Thursday, July 22, 2021

9th Pentecost, 2021-B: Divine provision

Lectionary: 2 Samuel 11:1-15; Psalm 14; Ephesians 3:14-21; John 6:1-21 

En el nombre del Dios qué es Trinidad en unidad. Amen. 

 In my work facilitating with churches, there are two realities my partner, Martin, and I remind churches of: 1) Baptism: God is always with us; and 2) Communion: the abundance of grace, wisdom, insight, and joy that results from intentionally connecting ourselves to God. 

While providing a means for discerning and clarifying a church’s divine purpose and listening for the ways God is guiding them to live that out, I spend a lot of time reminding the faithful to get out of their heads and into their hearts. 

If we could think our way through life, we wouldn’t need faith or God. But we can’t. With all of our gifts of intellect and experience, we must, in all humility, remember that “our thoughts are not God’s thoughts, nor our ways God’s ways” to paraphrase the prophet, Isaiah. (55:8)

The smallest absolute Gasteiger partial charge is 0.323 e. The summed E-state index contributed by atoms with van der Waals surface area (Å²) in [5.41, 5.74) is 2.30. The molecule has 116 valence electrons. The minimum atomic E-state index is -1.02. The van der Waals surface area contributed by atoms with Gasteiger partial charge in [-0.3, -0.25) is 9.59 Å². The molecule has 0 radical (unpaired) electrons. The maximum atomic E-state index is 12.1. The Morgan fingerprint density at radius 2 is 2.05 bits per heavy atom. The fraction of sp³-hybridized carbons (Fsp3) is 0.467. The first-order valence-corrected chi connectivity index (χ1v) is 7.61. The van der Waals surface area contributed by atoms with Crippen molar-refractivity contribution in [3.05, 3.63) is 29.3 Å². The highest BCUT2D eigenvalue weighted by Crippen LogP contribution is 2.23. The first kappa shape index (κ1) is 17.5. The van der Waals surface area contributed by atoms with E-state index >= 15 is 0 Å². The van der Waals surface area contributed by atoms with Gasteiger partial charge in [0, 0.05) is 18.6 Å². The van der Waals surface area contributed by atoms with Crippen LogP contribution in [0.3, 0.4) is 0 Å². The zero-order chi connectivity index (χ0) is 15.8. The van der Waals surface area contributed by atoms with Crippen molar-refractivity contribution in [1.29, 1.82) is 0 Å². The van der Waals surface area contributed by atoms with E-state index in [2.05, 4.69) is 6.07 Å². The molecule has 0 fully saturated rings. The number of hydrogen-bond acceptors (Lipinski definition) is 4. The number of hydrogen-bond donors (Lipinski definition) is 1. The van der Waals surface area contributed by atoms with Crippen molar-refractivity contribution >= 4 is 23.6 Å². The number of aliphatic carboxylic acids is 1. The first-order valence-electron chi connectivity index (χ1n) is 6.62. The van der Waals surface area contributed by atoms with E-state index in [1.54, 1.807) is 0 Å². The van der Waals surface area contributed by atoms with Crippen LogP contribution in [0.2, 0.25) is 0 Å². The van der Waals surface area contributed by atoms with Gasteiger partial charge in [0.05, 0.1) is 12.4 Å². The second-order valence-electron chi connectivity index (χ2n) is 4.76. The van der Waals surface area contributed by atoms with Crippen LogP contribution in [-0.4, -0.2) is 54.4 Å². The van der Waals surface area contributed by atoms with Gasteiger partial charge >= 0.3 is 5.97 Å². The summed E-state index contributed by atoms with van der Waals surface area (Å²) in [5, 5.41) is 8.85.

Our goal, then, as people of God, is always to have our heads, that is, our thoughts, connected to our hearts, where God is continually speaking to us, individually and as a church community. This is the gift of our Baptism, and what the epistle writer refers to as being “rooted and grounded in love.” It is in this state we can “know the love of Christ that surpasses [mere human] knowledge.”